4 U.S. Soldiers Killed In Roadside Bombing

Iraqi soldiers celebrate next to a wrecked car that was driven by a suicide bomber in Baghdad's Yarmuk neighborhood, March 15, 2007.
Getty Images/Ahmad Al-Rubaye
A roadside bomb exploded Thursday in eastern Baghdad, killing four U.S. soldiers and wounding two others, the U.S. military said.

The attack began when one bomb went off as a U.S. unit was returning from a search operation in the mostly Shiite area, the military said. Moments later, a second bomb exploded, killing and wounding the soldiers.

A demolition team that searched the site after the attack found an explosively formed projectile, a type of high-tech bomb which the U.S. military believes comes from Iran. The device was detonated by the team.

Earlier Thursday, the military said a U.S. soldier was killed the day before in combat in Anbar province, west of Baghdad.

In addition, a Marine assigned to Multi National Force-West also died Wednesday in a non-combat related incident in Anbar, the military said in a separate statement. It did not give more details, saying the incident is under investigation.

Earlier Thursday, a suicide car bomber apparently targeting a senior city official sent a ball of fire tearing through a busy square in a mainly Shiite area in Baghdad on Thursday, killing at least eight people.

The driver detonated his explosives as a convoy carrying the head of the Baghdad city council, Sabir al-Issawi, was passing an Iraqi military checkpoint in the central Karradah neighborhood. The council chief was unharmed, but three of his bodyguards were wounded, his deputy, Naeem al-Qabi said.

Nobody claimed responsibility for the attack, but suicide car bombings are the hallmark of Sunni insurgent groups, particularly al Qaeda in Iraq. It was the second devastating blast to hit the thriving commercial district in four days. An explosives-laden car rammed a flatbed truck packed with Shiite pilgrims there on Sunday, killing 32 people.

In other developments:

  • Staff Sgt. Frank Wuterich, who is charged with killing 18 civilians in Iraq, said that he's sorry about the deaths but would make the same decision again today. The Iraqis, including women and children, died when Wuterich and his men reacted to an attack that killed a comrade in Haditha. Three other Marines are also charged with murder. Wuterich's interview with Scott Pelley, the first time any of the Marines has spoken publicly about that day, is part of a Sunday, March 18 at 7 p.m. ET.
  • An Iraqi leader told President Bush on Thursday that the latest security crackdown in his country is working, but cautioned it will take more time. He thanked the American people for supporting Iraq. "We are not finished, but we are doing better than expected," said Vice President Adel Abdul-Mahdi, a leading politician in the powerful Shiite Supreme Council for the Islamic Revolution in Iraq.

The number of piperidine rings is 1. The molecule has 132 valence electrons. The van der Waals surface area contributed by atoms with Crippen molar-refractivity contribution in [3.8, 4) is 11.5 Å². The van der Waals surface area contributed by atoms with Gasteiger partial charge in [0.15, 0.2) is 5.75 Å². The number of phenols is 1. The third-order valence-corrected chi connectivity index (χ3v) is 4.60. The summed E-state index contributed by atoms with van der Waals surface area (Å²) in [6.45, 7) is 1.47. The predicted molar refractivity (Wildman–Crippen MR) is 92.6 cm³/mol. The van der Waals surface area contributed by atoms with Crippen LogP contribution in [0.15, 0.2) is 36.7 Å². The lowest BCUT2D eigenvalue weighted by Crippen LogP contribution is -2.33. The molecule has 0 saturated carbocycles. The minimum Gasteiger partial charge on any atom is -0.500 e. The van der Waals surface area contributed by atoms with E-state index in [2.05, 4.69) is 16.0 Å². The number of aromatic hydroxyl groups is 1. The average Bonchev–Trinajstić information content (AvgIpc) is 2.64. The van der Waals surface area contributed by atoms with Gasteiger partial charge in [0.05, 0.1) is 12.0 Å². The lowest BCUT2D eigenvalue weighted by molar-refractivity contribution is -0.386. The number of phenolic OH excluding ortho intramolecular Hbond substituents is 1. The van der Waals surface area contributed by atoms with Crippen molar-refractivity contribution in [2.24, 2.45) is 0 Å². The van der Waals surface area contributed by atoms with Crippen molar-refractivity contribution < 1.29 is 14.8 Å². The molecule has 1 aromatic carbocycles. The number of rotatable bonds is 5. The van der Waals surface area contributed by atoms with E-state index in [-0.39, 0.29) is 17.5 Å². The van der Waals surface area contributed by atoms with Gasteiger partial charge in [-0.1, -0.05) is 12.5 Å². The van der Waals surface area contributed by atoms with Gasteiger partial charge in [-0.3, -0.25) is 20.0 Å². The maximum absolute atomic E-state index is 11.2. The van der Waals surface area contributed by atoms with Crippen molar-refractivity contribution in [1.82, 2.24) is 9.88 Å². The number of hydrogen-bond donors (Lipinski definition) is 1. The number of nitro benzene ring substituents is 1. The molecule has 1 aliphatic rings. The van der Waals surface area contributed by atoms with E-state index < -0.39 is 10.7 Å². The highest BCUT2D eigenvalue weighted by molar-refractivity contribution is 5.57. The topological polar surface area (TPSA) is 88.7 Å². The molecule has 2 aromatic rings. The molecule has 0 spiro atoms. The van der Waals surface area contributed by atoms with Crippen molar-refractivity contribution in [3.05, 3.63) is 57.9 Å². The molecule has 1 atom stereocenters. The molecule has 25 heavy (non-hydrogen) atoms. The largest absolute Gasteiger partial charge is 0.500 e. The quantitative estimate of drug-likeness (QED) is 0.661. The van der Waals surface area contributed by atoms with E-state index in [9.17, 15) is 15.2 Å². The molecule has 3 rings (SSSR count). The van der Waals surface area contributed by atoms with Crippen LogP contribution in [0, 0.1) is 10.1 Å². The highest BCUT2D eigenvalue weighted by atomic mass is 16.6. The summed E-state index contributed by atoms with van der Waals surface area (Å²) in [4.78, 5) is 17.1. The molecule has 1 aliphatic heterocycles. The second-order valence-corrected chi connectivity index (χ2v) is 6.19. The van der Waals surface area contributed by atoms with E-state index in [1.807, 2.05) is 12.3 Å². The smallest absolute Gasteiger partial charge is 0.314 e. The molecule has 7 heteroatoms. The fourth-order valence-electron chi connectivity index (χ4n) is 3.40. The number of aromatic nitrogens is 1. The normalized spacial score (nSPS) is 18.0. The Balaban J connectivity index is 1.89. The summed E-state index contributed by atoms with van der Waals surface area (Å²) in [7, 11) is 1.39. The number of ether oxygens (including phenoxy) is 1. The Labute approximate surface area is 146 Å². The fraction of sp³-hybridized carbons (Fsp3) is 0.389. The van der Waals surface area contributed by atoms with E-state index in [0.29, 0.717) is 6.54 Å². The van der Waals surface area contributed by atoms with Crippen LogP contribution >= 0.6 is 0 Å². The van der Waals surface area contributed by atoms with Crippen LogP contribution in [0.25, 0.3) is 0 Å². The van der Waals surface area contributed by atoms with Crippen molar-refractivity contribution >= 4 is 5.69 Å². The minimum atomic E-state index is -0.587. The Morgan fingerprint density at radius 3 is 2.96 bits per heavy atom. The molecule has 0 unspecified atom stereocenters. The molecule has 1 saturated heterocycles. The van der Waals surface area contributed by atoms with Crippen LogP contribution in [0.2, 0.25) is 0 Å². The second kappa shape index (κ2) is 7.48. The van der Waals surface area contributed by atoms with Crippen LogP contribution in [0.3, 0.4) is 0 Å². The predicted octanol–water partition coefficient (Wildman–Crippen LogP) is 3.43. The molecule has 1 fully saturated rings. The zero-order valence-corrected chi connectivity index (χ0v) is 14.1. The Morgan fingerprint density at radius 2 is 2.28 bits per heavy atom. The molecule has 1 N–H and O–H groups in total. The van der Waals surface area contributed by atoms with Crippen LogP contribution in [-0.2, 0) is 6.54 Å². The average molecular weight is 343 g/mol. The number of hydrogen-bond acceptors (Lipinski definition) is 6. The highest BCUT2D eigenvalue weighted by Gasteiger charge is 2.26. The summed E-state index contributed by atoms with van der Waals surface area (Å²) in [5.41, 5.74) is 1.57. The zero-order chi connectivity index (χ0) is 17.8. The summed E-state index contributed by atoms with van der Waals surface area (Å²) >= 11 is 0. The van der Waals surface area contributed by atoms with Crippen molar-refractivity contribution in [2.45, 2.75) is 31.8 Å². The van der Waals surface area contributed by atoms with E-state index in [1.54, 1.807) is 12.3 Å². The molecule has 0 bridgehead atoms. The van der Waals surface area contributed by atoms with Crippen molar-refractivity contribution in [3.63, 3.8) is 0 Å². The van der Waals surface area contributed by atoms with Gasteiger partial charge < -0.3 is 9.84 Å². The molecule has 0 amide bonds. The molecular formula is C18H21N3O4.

• Jordan's military court on Thursday sentenced to death four Iraqi al Qaeda militants charged with terror attacks on Jordanians in Iraq. The court also handed down sentences to 10 others in the case — also at large and believed to be in hiding in Iraq — ranging from 15 years in jail with hard labor to life imprisonment. The group's alleged mastermind, Ziad Khalaf Raja al-Karbouly, was charged with leading the group of 14 in plotting attacks on trucks with Jordanian license plates on Iraqi roads to murder those on board.
  • President Bush is promising to veto a Democratic plan on Iraq working its way through Congress. The measure being considered by the Senate would pull troops out of Iraq over the next 12 months. The White House warns it would "hobble" American commanders and "substantially endanger" the U.S. objective of a democratic Iraq.

    Qassim Ismail, who owns a kiosk that sells cigarettes and soft drinks, was wounded by shrapnel Thursday and knocked unconscious.

    "I have been working in this place for four years and have witnessed many explosions ... but I can't leave my work because I have family and live nearby," he said from his hospital bed.

    The attack was a fresh example of what the U.S. military is now calling its biggest challenge in cracking down on the sectarian violence in Baghdad — car bombs, which killed at least 14 people in and around the city on Thursday.

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      Scott Conroy is a National Political Reporter for RealClearPolitics and a contributor for CBS News.